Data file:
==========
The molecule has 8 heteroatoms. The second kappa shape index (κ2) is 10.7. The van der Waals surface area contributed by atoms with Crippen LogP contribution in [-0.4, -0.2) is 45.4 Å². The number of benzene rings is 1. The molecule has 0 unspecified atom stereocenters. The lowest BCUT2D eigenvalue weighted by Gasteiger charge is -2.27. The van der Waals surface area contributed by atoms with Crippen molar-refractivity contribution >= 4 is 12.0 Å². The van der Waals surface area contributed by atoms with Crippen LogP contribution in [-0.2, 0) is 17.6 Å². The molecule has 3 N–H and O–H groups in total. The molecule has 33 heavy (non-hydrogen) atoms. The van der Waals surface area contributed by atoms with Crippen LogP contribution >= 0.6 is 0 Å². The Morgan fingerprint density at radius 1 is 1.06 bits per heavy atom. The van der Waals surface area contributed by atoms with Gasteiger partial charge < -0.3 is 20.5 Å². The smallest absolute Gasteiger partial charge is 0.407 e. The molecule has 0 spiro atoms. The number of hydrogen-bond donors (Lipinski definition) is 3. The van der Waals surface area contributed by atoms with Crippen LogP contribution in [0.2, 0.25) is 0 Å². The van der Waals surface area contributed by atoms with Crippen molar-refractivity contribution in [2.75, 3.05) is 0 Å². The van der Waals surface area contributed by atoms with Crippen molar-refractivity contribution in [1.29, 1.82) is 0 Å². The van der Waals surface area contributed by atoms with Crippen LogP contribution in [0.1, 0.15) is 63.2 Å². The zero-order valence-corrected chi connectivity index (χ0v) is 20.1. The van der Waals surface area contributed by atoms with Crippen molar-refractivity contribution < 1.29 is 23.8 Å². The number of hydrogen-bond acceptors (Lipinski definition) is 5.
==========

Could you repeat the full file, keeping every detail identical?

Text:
The molecule has 8 heteroatoms. The second kappa shape index (κ2) is 10.7. The van der Waals surface area contributed by atoms with Crippen LogP contribution in [-0.4, -0.2) is 45.4 Å². The number of benzene rings is 1. The molecule has 0 unspecified atom stereocenters. The lowest BCUT2D eigenvalue weighted by Gasteiger charge is -2.27. The van der Waals surface area contributed by atoms with Crippen molar-refractivity contribution >= 4 is 12.0 Å². The van der Waals surface area contributed by atoms with Crippen LogP contribution in [-0.2, 0) is 17.6 Å². The molecule has 3 N–H and O–H groups in total. The molecule has 33 heavy (non-hydrogen) atoms. The van der Waals surface area contributed by atoms with Crippen LogP contribution >= 0.6 is 0 Å². The Morgan fingerprint density at radius 1 is 1.06 bits per heavy atom. The van der Waals surface area contributed by atoms with Gasteiger partial charge < -0.3 is 20.5 Å². The smallest absolute Gasteiger partial charge is 0.407 e. The molecule has 0 spiro atoms. The number of hydrogen-bond donors (Lipinski definition) is 3. The van der Waals surface area contributed by atoms with Crippen LogP contribution in [0.2, 0.25) is 0 Å². The van der Waals surface area contributed by atoms with Crippen molar-refractivity contribution in [2.75, 3.05) is 0 Å². The van der Waals surface area contributed by atoms with Crippen molar-refractivity contribution in [1.29, 1.82) is 0 Å². The van der Waals surface area contributed by atoms with Crippen LogP contribution in [0.1, 0.15) is 63.2 Å². The zero-order valence-corrected chi connectivity index (χ0v) is 20.1. The van der Waals surface area contributed by atoms with Crippen molar-refractivity contribution < 1.29 is 23.8 Å². The number of hydrogen-bond acceptors (Lipinski definition) is 5.